More information

Review Chapters 2, 3, 4, 5

Review Chapters 2, 3, 4, 5 Review Chapters 2, 3, 4, 5 4) The gain in speed each second for a freely-falling object is about A) 0. B) 5 m/s. C) 10 m/s. D) 20 m/s. E) depends on the initial speed 9) Whirl a rock at the end of a string

More information

Chapter 4: Newton s Laws: Explaining Motion

Chapter 4: Newton s Laws: Explaining Motion Chapter 4: Newton s Laws: Explaining Motion 1. All except one of the following require the application of a net force. Which one is the exception? A. to change an object from a state of rest to a state

More information

Presentation of problem T1 (9 points): The Maribo Meteorite

Presentation of problem T1 (9 points): The Maribo Meteorite Presentation of problem T1 (9 points): The Maribo Meteorite Definitions Meteoroid. A small particle (typically smaller than 1 m) from a comet or an asteroid. Meteorite: A meteoroid that impacts the ground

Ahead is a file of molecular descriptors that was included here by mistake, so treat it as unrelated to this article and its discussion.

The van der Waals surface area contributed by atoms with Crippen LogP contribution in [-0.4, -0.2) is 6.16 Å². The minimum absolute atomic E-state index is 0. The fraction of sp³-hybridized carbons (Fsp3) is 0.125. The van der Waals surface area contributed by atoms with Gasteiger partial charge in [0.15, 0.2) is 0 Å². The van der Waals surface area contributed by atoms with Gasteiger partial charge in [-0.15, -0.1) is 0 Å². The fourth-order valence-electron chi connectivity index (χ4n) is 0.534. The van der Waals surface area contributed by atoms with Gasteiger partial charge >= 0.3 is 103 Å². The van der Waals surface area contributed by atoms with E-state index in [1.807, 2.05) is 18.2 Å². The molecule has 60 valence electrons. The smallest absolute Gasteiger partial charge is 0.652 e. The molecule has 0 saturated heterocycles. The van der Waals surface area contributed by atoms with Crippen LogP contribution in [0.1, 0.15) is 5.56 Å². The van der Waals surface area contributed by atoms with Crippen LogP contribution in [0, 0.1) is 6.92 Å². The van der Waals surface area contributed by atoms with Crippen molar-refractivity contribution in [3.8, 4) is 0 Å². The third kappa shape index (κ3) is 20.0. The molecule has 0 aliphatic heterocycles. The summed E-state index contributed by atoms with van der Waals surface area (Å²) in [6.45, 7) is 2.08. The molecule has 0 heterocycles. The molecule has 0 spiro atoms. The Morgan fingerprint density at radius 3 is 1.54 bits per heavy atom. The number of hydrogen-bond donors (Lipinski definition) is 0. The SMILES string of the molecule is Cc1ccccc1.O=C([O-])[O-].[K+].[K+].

More information

Version A Page 1. 1. The diagram shows two bowling balls, A and B, each having a mass of 7.00 kilograms, placed 2.00 meters apart.

Version A Page 1. 1. The diagram shows two bowling balls, A and B, each having a mass of 7.00 kilograms, placed 2.00 meters apart. Physics Unit Exam, Kinematics 1. The diagram shows two bowling balls, A and B, each having a mass of 7.00 kilograms, placed 2.00 meters apart. What is the magnitude of the gravitational force exerted by

More information

1. Large ships are often helped into port by using two tug boats one either side of the ship. April 5, 1989 (Anchorage Daily News / Erik Hill)